The Man Who Learned to Walk in Shoes that Pinch

20-Too-Small-Shoes

This is a fable written by a friend that reminds us that we are not always the size we think we are. As a stylist, I caution every client not to get hung up on the size printed on the label. The International Sizing Standard is no longer adhered to, so you could fit perfectly in three different sizes of jeans depending on the whims of each manufacturer. Go for fit over size. Keep an open mind about the size that the label says that you are!

Now for the fable…

by Margaret Harmon

Once upon a time a man bought a pair of shoes that looked very handsome on his feet.  By the time he got home, however, the shoes were pinching him terribly.  It occurred to him to return them to the store, but he remembered that his father’d always said, “Nobody likes a complainer.”

The man tried to stretch his new shoes with shoetrees.  He tried to soften the leather by bending it back and forth, back and forth.  He decided to wear thinner socks with these shoes.  He laced them looser.

The shoes were extremely well made, and the man felt dashing in them. But they pinched his feet as painfully as ever.

The man discovered that if he pulled his toes back into a clump the shoes didn’t hurt quite so much.  He found, though, that the dull pain made him stoop a little and place his feet more carefully when he walked.

When he first put his shoes on in the morning, they hurt him very much, but by the time he got to work, his feet were numb and he didn’t feel them any more.  He was learning to walk faster with his toes curled.  And by swinging his arms a bit harder, he could walk quite well bent forward.  But it did interfere with his breathing.

The man had responsibilities and eventually forgot about his shoes.  He put them on each morning, curled his toes, bent over, pumped his arms, breathed tiny puffs of air, and carried on with his work.

A year later his handsome shoes were no longer new.  The soles were worn thin, the heels were run over, and the stitching was loose in two places.

“What size do you take?” asked the salesman.

“I don’t know,” said the man.

The salesman picked up the old shoes and looked inside.  “12-B,” he said.  And he brought the man five pairs of stylish new shoes to choose from.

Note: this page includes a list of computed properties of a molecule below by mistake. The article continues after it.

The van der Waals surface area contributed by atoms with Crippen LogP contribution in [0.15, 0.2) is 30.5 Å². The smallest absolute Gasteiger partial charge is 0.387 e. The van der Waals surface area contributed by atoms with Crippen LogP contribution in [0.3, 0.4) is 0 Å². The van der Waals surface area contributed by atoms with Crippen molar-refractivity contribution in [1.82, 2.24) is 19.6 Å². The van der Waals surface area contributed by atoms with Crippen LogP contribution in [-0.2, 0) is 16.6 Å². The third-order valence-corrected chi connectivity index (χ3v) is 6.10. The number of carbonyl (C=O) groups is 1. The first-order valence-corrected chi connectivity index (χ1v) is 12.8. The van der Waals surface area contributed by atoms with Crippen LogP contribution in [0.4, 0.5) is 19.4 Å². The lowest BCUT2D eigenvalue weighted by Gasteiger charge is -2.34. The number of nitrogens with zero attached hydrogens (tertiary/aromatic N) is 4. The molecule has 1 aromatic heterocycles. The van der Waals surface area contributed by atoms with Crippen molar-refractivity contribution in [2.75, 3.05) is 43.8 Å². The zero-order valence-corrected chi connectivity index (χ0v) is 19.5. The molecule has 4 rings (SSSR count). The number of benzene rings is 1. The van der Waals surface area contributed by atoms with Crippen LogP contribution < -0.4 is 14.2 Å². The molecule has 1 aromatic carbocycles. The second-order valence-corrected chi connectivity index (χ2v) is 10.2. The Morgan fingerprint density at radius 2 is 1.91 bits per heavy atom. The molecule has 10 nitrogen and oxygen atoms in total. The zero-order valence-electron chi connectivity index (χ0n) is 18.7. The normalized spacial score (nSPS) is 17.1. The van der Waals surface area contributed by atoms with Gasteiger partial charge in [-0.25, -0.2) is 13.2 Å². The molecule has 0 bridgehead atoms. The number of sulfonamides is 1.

The man selected a smart-looking pair of cordovan wingtips that cost a great deal of money.  He curled his toes, bent over, pumped his arms, and sucked in tiny puffs of air as he walked to the cash register to pay for his handsome new shoes.

The wingtips were heavier than his other shoes, so he had to bend over a little farther and pump his arms a little harder to walk with much speed.  He could breathe in only little squirts of air this way, his back was developing a great hump from being bent all day, and the pain was making him clench and grind his teeth.  The only advantage was that with his face so close to the ground he often found money other people had lost.  He once discovered a twenty-dollar bill floating in a gutter.

During that year the man had to have all his teeth extracted and false teeth fitted.  But he found a total of $67.84, two different fourteen-carat gold earrings, and a mother-of-pearl key ring.

It took the man years to wear out his wingtip shoes because it was so uncomfortable to walk now, that he rode everywhere he possibly could.  His legs atrophied a little and his feet shrank a bit; his eyes grew weaker because he looked mostly at the ground, which was never more than a few feet from his face.  He huffed and puffed, inhaled and exhaled, but his lungs began filling with fluid because he never straightened his torso anymore.

The longer he stayed bent, the harder it was for his heart to pump.  The harder it was for his heart to pump, the more fluid seeped into his poor squashed lungs.

At last the wingtips wore out, and the man took a taxi to the shoe store to buy some brand new shoes.  He was very excited.

The salesman noted, in the wingtips, that the man was a 12-B, so he brought his finest new 12-B’s for the little bent man to see.  The man peered at the shiny new shoes and stroked the smooth leather with his fingertips.  He hefted the shoes for weight and noticed the crepe soles on the casual ones.

He was enjoying the new-shoe smell of a lovely caramel-colored loafer when, in his excitement, a drop of saliva caught in his bent-over windpipe.  The man coughed and hacked, choked and gasped.  In his paroxysms, the fluid in his lungs frothed and burbled and got in the way.  His false teeth slipped from his gums, compounding his problems.  The man turned blue, bulged his eyes, and grabbed the salesman, who didn’t know what to do except slap him on the back.

That was exactly the wrong thing to do.  The man snapped in two and died on the spot, before they could even call an ambulance.

The morticians sewed the man back together for his funeral.  They combed his hair and dressed him in his favorite double-breasted pinstripe suit with coordinated French-cuffed shirt and red silk tie.  But when they put his shoes on him, he bent over too far to fit in his coffin unless they turned him sideways.

~  The end  ~

Margaret Harmon is the author and illustrator of A Field Guide to North American Birders–A Parody and The Man Who Learned to Walk In Shoes That Pinch, Contemporary Fables by Margaret Harmon. Her humorous essays, short stories, fables, and feature articles appear in newspapers, journals, magazines, and on public radio. Click on the above link to get an autographed copy of her book where this fable is published or click here to buy on Amazon The Man Who Learned to Walk in Shoes That Pinch: Contemporary Fables

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